What Does The Spinal Cord Do?
The spinal cord actually is part of the brain and plays a major role. Scientists have known for the past 100 years or so that the spinal cord is actually part of the brain. According to Melillo, while the brain has grey matter on the outside (protected by the skull) and protected white matter on the inside, the spinal cord is the reverse: the grey matter is inside the spinal cord and the white matter is outside.
1. Neuronal fibre tracts Spinal nerve
2. Nerve root
3. Grey matter cells : Grey matter cells in the spinal cord cannot regenerate, which is why people with a serious spinal cord injury cannot recover over a period of time. White matter cells can re-generate.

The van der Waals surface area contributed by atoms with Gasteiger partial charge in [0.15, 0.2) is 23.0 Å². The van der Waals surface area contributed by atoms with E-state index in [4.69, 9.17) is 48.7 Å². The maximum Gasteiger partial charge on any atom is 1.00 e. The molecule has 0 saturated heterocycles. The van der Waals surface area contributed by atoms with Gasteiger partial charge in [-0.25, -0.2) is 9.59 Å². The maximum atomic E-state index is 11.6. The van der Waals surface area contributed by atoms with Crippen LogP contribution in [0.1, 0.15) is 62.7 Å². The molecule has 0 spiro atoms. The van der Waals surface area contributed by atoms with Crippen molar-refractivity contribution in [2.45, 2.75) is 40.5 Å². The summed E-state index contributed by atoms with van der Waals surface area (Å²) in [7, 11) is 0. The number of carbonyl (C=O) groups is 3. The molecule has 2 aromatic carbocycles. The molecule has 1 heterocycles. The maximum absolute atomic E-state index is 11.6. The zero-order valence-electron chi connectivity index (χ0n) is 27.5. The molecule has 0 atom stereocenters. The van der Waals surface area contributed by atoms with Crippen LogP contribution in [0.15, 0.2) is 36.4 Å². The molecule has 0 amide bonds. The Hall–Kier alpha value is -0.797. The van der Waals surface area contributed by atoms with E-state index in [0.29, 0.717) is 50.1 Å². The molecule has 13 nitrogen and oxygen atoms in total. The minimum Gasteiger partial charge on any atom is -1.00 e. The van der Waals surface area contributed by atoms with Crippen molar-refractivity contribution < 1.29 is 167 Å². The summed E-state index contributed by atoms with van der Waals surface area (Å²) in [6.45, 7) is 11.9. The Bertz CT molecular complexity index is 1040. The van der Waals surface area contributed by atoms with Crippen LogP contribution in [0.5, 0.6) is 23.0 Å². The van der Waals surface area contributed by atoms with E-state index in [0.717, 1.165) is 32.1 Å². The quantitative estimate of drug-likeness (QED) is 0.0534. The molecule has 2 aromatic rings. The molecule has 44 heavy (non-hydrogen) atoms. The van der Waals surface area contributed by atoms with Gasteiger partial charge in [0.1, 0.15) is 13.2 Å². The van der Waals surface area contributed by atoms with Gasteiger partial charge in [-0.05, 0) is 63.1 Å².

4. White matter cells : White matter cells in the spinal cord carry the electro-chemical pulses up to the brain. For example, when you are kicked in the shin, you feel the pain in the shin and your brain then tells you to move your hand to cover that area.
5. Spinal cord core : In the core of the spinal cord, grey matter – like the kind in the outer layer of the brain – is for processing nerve cells such as touch, pain and movement.
6. Spinal nerve
7. Neurogenesis : According to Tallal, by repeating brain activities such as memorisation and pattern recognition, you can grow new brain cells in the spinal cord and brain.
8. Neuroplasticity : In the spinal cord and in the brain, cells can rejuvenate over time when you exercise and become strengthened. This process is called neuroplasticity.